DevOps Blog

What Is Google Cloud Run?

Jonathan Johnson
4 minute read
Jonathan Johnson
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Surprising no one, Google has created another cloud service. If you’d like to run an already built application in the cloud, use Cloud Run. It is good for all-in-one software bundles, such as open source software or something like a simple Flask app.

With no infrastructure to manage, a team can focus on writing the application itself—letting Cloud Run handle provisioning resources to meet demand. So, let’s look at how Cloud Run works, when to use it, pros and cons, and steps to get started.

How Cloud Run works

When it comes to managing servers, problems abound:

  • Provisioning servers
  • Scaling servers up/down to meet demands
  • Overpaying when more resources are allocated than necessary

Fortunately, Cloud Run automates most of this process. (Developers rejoice!) A person simply tells Cloud Run where their container is, then presses “Create”. Cloud Run takes in a container with your pre-built app on it, deploying it in a serverless environment. Cloud Run eliminates the need to manage resources or create an infrastructure, allowing DevOps teams to stay in the code.

There are some stipulations: the logic inside the container has to be stateless, and you must specify a combination of memory vs CPU resources as well as allowed concurrencies. The cloud container will delete data that is stored on it. A persistent volume must be attached, or other data transfer methods used while the container is running, to prevent any stored data from being deleted.

Afterwards, Cloud Run automatically adds or removes servers to meet user demand, only charging for what is used to the nearest tenth of a second. Cloud Run provides the user the http endpoint, container usage information, and control over the container’s billing.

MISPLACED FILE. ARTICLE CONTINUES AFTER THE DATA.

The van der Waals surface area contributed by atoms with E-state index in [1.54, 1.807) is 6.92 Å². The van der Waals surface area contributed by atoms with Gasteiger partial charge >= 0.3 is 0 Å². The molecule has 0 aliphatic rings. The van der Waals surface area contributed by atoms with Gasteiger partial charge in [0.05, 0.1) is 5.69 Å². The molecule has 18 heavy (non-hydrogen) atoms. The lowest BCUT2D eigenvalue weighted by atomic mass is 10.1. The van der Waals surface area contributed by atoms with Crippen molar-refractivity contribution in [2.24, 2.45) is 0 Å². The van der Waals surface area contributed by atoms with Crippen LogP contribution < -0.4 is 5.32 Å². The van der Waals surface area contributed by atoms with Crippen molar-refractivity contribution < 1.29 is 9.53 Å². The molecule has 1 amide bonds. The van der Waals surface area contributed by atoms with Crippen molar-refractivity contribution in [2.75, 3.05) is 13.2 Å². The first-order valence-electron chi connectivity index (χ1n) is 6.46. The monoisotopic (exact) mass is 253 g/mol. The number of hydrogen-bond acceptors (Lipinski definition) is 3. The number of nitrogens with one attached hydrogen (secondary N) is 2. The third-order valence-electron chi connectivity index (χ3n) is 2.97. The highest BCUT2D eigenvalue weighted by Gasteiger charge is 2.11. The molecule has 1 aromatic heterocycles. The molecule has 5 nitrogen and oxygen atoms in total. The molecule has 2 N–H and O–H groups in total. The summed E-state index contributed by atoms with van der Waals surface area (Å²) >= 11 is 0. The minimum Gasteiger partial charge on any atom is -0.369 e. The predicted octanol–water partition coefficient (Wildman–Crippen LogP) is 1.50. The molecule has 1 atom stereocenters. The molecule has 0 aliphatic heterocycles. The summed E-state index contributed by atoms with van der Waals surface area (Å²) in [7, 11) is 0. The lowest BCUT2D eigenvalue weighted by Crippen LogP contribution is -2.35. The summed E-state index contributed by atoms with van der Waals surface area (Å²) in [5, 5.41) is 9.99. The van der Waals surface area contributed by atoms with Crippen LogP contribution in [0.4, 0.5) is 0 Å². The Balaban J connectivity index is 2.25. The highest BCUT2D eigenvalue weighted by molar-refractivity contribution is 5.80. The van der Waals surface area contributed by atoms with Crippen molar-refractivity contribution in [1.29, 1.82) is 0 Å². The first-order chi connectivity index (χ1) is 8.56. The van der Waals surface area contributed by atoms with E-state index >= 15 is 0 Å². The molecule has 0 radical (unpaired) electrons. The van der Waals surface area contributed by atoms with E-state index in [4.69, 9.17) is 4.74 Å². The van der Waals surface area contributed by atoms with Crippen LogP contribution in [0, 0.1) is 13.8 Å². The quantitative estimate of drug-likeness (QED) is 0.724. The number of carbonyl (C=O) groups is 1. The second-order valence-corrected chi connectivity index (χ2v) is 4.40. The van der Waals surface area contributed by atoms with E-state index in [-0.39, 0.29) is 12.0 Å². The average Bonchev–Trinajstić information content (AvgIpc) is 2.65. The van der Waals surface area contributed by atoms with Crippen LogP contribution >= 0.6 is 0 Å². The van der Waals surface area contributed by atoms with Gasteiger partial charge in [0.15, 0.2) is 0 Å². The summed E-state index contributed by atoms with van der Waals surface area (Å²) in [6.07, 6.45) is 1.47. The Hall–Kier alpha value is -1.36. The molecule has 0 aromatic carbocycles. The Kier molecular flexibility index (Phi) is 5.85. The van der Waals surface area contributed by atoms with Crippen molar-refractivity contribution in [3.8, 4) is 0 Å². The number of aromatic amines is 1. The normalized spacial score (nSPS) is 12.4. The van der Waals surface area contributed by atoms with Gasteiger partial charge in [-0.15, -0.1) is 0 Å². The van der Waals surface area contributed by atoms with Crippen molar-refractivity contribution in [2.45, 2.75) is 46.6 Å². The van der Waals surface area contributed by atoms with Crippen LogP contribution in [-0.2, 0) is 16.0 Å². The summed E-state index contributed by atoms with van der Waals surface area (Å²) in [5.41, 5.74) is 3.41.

The Cloud Run usage can be monitored easily in the GUI Metrics, along with logs from the container. Container deployment also has a built-in versioning feature, so a rollback to a previous container version is easy.

For those familiar with the AWS environment, Google Cloud run is not unlike AWS Lambda, though there are plenty of differences.

Cloud Run pros and cons

A developer gets a lot of freedom to create when using a container. They can specify the app requirements in a docker file, using any library and any coding language. So, by and large, developers like containers.

Cloud Run makes container deployment even easier. It’s particularly good for:

  • Developing software in cloud applications
  • Delivering web apps, APIs, background jobs

As for what’s missing, Cloud Run does come with the limitation that comes with using containers. Containers handle all aspects of the service within a single container. Serverless design and pay-as-you-go pricing benefits by splitting tasks into different pieces of logic. That design cannot occur when one container handles everything. Google services like Cloud Functions can be used to split a container’s functions into their own services (FaaS).

Cloud Run pricing

With Cloud Run, you only pay for what you use. Billed time is broken down to the nearest 0.1 of a second.

Google provides a nice chart that shows how billing works when two requests are made and their timing overlaps. The billing period will begin when the first request is made and when the last request is returned.

cloud billing

The free-tier allows for 180,000 vCPU-Seconds free, the first 360,000 GB-seconds of memory free, 2 million requests free, and 1 GB free egress within North America. Remember, Google gives $300 in GCP credit when you sign up.

How to start Google Cloud Run

Getting started with Google Cloud Run is straightforward. They include a demo container on their site, so you can go through the steps and try it yourself. Remember to delete the Cloud Run Service after testing.

1. Go to your Cloud Run.

2. Click “Create Service”

create service

3. Choose your region and select a service name.

4. Add the container URL and hit “Create”.

5. See your container deploy and access its URL.

Additional resources

For more on using containers in the DevOps lifecycle, browse our BMC DevOps Blog or check out these BMC Blogs:

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These postings are my own and do not necessarily represent BMC's position, strategies, or opinion.

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About the author

Jonathan Johnson

Jonathan Johnson

Jonathan Johnson is a tech writer who integrates life and technology. Supports increasing people's degrees of freedom. Visit his website at jonnyjohnson.com.